I came home for lunch the other day to a smell of comfort and familiarity that I couldn’t put my finger on. Warm and mouth-watering, it was the kind of smell that made me want to take my shoes off and not leave the house for the rest of the day. I went through all the things that Dave normally eats, but nothing seemed to tick the right box. It took looking under the grill to figure out that he was cooking fish fingers.

I quite like them now, but as a child, I wasn’t a huge fan. Yet those feelings of comfort I got from opening the door to the smell of them stem from childhood. The warming smell of fish and breadcrumbs takes me back to going round for tea at someone else’s house, when crispy things served with baked beans were a child’s idea of heaven. I wasn’t that child actually; I much preferred a good lasagne or a home-cooked roast dinner, but I aspired to be like other children, and I could get into chicken nuggets and fish fingers when it was required. The smell of bread crumbs and spaghetti hoops was synonymous with playing with other people’s toys and exploring unfamiliar homes. It signified a treat. And that’s where I go now in my head when I smell fish fingers cooking: back to early winter’s evenings, lights on and curtains drawn, the smell of someone else’s parents preparing dinner while I played with toys I wished I had and friends I was pleased liked me.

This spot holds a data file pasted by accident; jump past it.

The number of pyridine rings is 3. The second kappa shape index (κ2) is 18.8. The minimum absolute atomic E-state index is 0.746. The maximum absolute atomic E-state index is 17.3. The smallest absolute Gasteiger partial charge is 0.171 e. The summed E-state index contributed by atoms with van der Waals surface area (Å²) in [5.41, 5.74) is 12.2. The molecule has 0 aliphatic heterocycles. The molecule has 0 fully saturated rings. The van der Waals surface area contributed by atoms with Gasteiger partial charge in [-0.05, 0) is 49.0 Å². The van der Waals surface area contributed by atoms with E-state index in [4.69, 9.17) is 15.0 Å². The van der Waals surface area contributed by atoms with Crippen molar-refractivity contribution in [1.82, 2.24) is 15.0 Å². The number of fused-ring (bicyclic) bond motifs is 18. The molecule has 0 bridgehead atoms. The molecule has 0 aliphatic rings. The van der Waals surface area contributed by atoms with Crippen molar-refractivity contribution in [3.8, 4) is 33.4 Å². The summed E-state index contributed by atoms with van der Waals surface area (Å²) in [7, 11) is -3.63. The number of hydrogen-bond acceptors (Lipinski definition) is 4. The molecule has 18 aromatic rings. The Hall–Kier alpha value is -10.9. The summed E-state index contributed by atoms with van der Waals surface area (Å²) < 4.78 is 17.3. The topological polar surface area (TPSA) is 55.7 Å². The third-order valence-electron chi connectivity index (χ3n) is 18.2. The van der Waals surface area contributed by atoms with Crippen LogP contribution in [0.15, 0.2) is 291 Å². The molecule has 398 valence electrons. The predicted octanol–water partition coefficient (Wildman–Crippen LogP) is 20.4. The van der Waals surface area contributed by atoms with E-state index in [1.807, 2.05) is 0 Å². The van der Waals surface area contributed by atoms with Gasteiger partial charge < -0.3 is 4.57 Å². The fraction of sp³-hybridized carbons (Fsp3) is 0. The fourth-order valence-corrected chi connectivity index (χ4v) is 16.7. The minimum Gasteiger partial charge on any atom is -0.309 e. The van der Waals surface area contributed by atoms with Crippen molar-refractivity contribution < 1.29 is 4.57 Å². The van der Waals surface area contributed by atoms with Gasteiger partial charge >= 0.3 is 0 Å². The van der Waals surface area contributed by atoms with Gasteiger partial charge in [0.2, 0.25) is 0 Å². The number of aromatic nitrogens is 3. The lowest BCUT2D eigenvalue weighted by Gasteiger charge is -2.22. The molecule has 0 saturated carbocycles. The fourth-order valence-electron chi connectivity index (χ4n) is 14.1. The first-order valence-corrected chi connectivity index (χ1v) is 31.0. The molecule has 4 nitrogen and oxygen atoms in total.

I wonder if that’s why I warmed to fish fingers as an adult, or if it was a genuine shift in taste. Taste is never straightforward: it is bound up, always, with smell, memory, and association. And that’s why fish fingers are a monkey.

Monkey by Kieran Hazell (www.ownbeat.co.uk)



I can’t think of a type of wood that I don’t enjoy the smell of, but in this case, I’m thinking specifically of oak. I was in the houses of parliament with a group of children the other day, surrounded by dark oak panelling as we listened to our tour-guide. I haven’t the faintest idea what he was saying at that moment; I was too caught up with breathing in the deep, rich smells of wood and polish. The smell of oak is dense and solid, a grounding scent that reaches through you, almost oppressive in its power.